South Korea has never been a country to stick to one straight genre in its films, and The Tiger (a.k.a. The Tiger: An Old Hunter’s Tale or Daeho in Korean, literally meaning ‘big tiger’) is no different. Fusing historical drama with action and even a little dose of monster movie, it’s an epic adventure, directed by Park Hoon-jung (New World, I Saw the Devil [Writer]) that won a host of Asian cinema awards last year. It’s now made it to British soil on Blu-Ray and DVD, courtesy of Eureka Entertainment.
The Tiger is set around Mount Jirisan in Japanese-occupied Korea in 1925. Chun Man-duk (Min-sik Choi), a once legendary hunter, lives there with his teenage son, Seok (Sung Yoo-bin). After a tiger killed Man-duk’s wife, he has hung up his rifle though and become a drunk, much to the shame of Seok, who wants to move into the nearby town and marry his sweetheart, now that he’s 16. As this family drama unfolds, we follow the quest of the Japanese Governor-General (Ren Osugi) who wants to kill all the Korean tigers to send a message to the people. Gu-kyung (Jung Man-sik) and his band of hunters have been hired to get rid of the tigers in Jirisan where the final one remains, the much feared ‘Mountain Lord’. As the cruel Gu-kyung struggles to track down the Lord, he asks for help from Man-duk who once hunted with him, but the ageing man refuses. As well as fearing for the safety of his son, it seems Man-duk has a close personal link to the tiger that keeps him from hunting him down. As the Governor-General gets ever more desperate though and cruel tactics are employed to tempt Man-duk back, he’s forced to face his old adversary once and for all.
The Tiger starts off very well with a tense and beautifully executed hunting flashback, when Man-duk takes down a large tiger alone in the woods. The first hour or so are solid too, but it overstays its welcome after a while and, on top of feeling drawn out and repetitive, it gets rather ridiculous. I’m all for suspension of disbelief when I go to the cinema, but this pushes the boundaries a bit too far for a film that puts much importance on the historical context in which it’s set. For one, the anthropomorphism of the tiger itself gets rather silly in the second half of the film. I can’t give specific examples without spoiling the film, but believe me, it gets far-fetched. Also, the lengths to which the Japanese go to try and kill the beast are ridiculous and there are far too many sequences when the tiger is surrounded by men with guns yet hardly anyone shoots or if they do they somehow miss this gigantic monster mere feet away from them. I don’t mind silly stuff like this in a cheesy action movie, but as this takes itself rather seriously and is mounted on such an epic scale, the daftness of it all didn’t work in context for me.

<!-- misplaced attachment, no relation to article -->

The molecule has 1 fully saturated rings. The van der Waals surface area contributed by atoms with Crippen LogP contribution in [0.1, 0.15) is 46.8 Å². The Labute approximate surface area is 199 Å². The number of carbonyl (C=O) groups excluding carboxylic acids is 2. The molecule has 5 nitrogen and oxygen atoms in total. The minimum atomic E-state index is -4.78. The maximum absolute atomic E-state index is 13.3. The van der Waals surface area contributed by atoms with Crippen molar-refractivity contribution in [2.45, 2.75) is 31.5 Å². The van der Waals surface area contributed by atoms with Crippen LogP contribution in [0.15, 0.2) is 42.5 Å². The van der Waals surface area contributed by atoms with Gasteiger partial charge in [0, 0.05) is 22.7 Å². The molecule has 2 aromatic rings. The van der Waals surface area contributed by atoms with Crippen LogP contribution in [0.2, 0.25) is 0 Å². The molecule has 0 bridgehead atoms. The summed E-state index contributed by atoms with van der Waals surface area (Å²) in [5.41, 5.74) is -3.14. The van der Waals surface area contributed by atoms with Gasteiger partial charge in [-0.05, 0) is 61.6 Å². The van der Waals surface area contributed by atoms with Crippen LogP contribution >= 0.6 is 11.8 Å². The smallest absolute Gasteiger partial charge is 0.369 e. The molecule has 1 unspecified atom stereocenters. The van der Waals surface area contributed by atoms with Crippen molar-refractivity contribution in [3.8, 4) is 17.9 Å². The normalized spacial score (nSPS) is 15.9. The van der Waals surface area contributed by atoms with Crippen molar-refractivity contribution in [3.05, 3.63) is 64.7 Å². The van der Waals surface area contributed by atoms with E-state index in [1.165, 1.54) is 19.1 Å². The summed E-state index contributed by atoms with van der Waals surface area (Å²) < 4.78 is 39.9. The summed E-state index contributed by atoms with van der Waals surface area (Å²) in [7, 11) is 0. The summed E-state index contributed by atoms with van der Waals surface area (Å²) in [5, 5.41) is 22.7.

That said, the film isn’t without merit. Some of the action set pieces are particularly exciting and the whole thing is beautifully shot with fantastic period production design. It certainly looks the part of a two-and-a-half hour epic, even if the content doesn’t justify the length. Some of the drama is quite effective too, although I found I felt more for the tiger than any of the human characters and more often than not the story lurches into melodramatic territory.
The special effects are what won the film two of its awards and these are almost great, but just miss the mark for me. The tiger itself, which is completely CG, looks fantastic and moves naturally, but the compositing (i.e. the fusing of CGI and filmed ‘real life’ elements) isn’t always well pulled off, so the tiger occasionally doesn’t look like he’s there with the actors.
So overall it’s overlong and overblown, but if you can accept it for the hammy action melodrama that it is, the film is well made enough to work. Handsomely mounted and not without exciting or touching moments, it’s solid, grand entertainment, even if it’s often hard to swallow and outstays its welcome after a while.
The Tiger is out on 6th November on Blu-Ray and DVD in the UK, released by Eureka. I watched the Blu-Ray version and the picture and sound quality is first rate.
Unfortunately there are no special features included other than the customary trailers.